Friday, January 06, 2006

Communication Tips 101

I wouldn't have said better than Loren Ekroth so let's give the master of communcation his due. Link to Loren's site at end of post.


As you anticipate the new year, some of you will be seeking changes in your health, life-style, and careers.

You probably know by now that most New Year's resolutions fail. The main reasons they fail are that goals are unrealistically large and that resolvers have no clear plan to reach their goals.

If you want to improve your conversation skills (and thus your relationships), you can do so with a much greater chance of success by following a few simple procedures. Choose small goals, then take small steps to reach them. Making changes in this way helps you to avoid the kick-back effect you'd encounter if you try to make massive changes in a short time. Your current habits have long been anchored in place and resist change.

Three Small Conversation Goals That Have Big Effects:

1. Listen attentively without interrupting. Give your full attention to the speaker, then check to see that you understood accurately by giving a short summary. Doing this two or three times each day for a few weeks will install this skill as a habit. As well, people will begin to see you as a great communicator.

2. Use more open questions and fewer closed questions. For example, "What are your plans for the holidays?" is an open question that requires a detailed response. "Will you be traveling to your parents' home?" is a closed question that requires only a "yes" or "no" answer. Similarly, "What did you like or dislike about the movie?" elicits detail. "Did you like the movie?" may get a one-word response.

3. Replace saying "Yes, but . . ." by saying "Yes, and . . ." When someone says something you disagree with, don't make them wrong with "Yes, but." Instead, let them know you have a different point of view by adding, "Yes, and in my experience there is another way of understanding that situation." Huge distinction here! - mm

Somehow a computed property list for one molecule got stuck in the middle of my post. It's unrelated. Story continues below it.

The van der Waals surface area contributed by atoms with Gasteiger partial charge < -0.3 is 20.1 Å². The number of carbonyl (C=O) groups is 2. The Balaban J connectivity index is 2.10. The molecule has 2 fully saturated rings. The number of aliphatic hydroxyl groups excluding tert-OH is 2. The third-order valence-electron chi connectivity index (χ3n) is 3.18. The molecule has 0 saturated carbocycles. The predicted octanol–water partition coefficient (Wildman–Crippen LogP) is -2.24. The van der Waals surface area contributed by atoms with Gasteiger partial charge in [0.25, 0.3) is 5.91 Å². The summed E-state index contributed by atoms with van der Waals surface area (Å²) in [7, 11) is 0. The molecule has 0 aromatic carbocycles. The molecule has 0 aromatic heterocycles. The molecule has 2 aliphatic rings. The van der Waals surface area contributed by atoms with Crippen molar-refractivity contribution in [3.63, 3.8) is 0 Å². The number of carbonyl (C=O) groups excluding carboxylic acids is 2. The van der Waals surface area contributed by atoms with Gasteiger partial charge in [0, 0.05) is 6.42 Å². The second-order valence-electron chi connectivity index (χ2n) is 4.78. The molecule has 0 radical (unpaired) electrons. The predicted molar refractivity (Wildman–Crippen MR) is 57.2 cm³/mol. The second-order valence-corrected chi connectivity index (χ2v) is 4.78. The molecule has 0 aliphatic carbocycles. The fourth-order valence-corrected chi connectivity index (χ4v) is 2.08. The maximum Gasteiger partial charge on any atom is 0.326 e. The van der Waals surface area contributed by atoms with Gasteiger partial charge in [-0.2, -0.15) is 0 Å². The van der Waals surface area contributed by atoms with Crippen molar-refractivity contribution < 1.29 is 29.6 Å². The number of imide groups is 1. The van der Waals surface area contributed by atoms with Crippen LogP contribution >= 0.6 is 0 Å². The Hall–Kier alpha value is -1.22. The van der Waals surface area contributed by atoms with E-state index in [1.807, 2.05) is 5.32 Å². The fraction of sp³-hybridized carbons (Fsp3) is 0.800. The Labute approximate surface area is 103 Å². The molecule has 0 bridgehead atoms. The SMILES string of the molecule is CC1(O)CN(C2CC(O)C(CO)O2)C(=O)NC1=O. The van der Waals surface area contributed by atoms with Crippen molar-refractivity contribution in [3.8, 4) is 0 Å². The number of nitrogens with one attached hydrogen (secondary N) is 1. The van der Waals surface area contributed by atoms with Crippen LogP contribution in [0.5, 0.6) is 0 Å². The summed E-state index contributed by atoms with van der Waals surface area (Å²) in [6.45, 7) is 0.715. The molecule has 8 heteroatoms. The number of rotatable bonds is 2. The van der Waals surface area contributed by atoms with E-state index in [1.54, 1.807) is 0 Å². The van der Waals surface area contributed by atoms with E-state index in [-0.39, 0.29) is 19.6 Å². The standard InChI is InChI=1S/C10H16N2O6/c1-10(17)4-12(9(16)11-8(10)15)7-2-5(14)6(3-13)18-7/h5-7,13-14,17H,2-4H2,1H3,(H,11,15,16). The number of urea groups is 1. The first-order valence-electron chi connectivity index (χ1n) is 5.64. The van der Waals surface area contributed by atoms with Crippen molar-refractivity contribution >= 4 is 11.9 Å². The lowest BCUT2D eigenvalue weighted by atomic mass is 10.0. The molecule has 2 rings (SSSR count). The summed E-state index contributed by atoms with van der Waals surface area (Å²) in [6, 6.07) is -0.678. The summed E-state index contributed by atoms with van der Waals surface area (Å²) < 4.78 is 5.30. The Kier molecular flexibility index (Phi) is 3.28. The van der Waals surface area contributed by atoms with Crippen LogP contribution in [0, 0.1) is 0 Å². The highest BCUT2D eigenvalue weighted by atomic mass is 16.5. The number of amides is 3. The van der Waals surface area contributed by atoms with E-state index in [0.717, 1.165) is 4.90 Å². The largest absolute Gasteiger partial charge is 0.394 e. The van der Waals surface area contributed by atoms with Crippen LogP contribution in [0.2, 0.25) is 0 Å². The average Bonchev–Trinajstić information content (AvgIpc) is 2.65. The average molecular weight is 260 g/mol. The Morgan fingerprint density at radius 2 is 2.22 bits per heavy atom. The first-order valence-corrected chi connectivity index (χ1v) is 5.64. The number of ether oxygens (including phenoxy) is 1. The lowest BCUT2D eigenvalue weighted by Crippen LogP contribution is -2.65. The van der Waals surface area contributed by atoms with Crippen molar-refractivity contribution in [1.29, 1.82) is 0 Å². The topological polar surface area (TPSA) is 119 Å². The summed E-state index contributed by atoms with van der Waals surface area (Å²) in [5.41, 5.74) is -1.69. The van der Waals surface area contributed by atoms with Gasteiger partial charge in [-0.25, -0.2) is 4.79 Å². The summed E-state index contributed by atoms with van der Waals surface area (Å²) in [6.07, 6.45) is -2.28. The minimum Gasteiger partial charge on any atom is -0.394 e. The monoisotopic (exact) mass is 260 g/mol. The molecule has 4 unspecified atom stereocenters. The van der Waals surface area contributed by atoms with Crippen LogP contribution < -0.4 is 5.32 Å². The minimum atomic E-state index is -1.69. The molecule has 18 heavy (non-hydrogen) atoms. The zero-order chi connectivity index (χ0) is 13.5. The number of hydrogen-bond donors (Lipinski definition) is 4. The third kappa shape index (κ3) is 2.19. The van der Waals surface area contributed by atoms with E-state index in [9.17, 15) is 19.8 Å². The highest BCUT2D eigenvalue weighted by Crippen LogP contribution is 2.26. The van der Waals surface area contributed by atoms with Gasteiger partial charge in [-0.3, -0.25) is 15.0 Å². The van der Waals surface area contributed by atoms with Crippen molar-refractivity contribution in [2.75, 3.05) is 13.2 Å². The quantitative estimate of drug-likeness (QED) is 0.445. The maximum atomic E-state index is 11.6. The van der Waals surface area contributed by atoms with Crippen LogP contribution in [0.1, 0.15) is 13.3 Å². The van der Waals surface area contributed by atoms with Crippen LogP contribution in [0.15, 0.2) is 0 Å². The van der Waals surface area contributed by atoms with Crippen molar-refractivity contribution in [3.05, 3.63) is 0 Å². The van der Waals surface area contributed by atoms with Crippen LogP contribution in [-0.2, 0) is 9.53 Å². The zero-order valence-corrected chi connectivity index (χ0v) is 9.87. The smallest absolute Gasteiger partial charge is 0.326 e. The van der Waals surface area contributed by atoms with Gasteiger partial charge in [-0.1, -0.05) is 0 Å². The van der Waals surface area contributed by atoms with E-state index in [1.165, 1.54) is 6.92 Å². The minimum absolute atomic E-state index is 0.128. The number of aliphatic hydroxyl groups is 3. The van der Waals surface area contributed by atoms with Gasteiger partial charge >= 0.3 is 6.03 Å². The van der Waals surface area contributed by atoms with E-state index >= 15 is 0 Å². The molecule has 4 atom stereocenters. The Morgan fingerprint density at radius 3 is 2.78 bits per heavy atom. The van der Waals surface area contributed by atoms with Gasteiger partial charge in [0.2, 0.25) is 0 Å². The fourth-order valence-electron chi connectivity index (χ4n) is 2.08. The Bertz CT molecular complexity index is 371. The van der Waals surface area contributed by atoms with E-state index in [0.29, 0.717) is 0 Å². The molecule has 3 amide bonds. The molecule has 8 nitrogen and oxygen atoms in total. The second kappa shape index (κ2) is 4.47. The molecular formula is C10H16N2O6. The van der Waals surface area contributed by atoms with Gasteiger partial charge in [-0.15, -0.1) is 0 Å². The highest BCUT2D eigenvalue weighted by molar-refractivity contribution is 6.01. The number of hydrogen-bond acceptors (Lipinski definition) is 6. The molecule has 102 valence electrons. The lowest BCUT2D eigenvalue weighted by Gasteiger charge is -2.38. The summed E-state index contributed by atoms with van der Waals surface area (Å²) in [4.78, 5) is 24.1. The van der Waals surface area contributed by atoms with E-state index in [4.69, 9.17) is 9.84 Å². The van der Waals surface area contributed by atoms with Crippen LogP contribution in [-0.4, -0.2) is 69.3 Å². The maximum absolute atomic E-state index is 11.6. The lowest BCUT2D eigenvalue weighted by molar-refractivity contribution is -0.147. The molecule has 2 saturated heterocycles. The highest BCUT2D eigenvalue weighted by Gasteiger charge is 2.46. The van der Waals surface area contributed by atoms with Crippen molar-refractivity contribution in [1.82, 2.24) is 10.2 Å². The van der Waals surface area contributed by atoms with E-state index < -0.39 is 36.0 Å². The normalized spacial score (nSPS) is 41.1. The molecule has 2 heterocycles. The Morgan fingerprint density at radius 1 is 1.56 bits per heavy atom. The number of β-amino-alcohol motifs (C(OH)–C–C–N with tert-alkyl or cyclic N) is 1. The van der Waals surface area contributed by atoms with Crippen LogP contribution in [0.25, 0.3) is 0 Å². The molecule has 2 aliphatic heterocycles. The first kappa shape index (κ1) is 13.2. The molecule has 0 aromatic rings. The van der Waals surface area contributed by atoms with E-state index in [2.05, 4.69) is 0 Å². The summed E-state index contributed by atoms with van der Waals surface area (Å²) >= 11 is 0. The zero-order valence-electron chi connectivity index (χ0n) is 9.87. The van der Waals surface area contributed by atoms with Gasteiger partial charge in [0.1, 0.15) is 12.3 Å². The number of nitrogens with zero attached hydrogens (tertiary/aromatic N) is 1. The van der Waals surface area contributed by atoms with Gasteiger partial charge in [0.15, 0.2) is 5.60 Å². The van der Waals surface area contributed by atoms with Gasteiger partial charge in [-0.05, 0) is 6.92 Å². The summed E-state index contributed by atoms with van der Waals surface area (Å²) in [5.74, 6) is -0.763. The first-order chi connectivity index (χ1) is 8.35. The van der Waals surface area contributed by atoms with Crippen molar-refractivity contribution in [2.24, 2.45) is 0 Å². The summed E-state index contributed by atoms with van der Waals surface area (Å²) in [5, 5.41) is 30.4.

People who are successful at conversation leave clues. As a professional observer of talk-patterns, I have noticed the patterns that work and those that don't. The three small patterns above are relatively easy to install, and adopting even one of them can make a big positive difference in your conversational effectiveness.

Write Mini-Goals and Simple Plans

It's helpful to set one or two small goals, then write them down and read them over once each day. For example:

Goal: "I give my full attention to what others say and check to see that I understand." Deadline: February 2, 2006 Plan: "I will practice giving my full attention when listening at least twice each day until I can do so with comfort and ease."

Partner with Another

If you have a friend who is also making changes, you can partner with them and hold each other accountable by checking in from time to time. For example, Joe wants to lose ten pounds, and you want to listen more effectively. Each of you shares your goal(s) and plan, then every few days checks in with "How are you doing with your goal(s)?

Use Reminders

Because we are so habit-bound, it's easy to forget about what we are trying to achieve. To deal with forgetfulness, use reminders such as wearing your watch on the other hand, or putting a rubber band around your wrist and giving it a little "snap" if you forget. Also, reading over your goal and plan daily will help a lot. You can write your plan on a note-card for review.

If you select a few small goals and take small steps to achieve them, please let me know of your success. Meanwhile, best wishes for a wonderful New Year!

Loren Ekroth © 2005 Loren Ekroth, Ph.D. is a specialist in human communication and a national expert on conversation for business and social life. His articles and programs strengthen critical communication skills for business and professional people. Contact at Check resources and archived articles at


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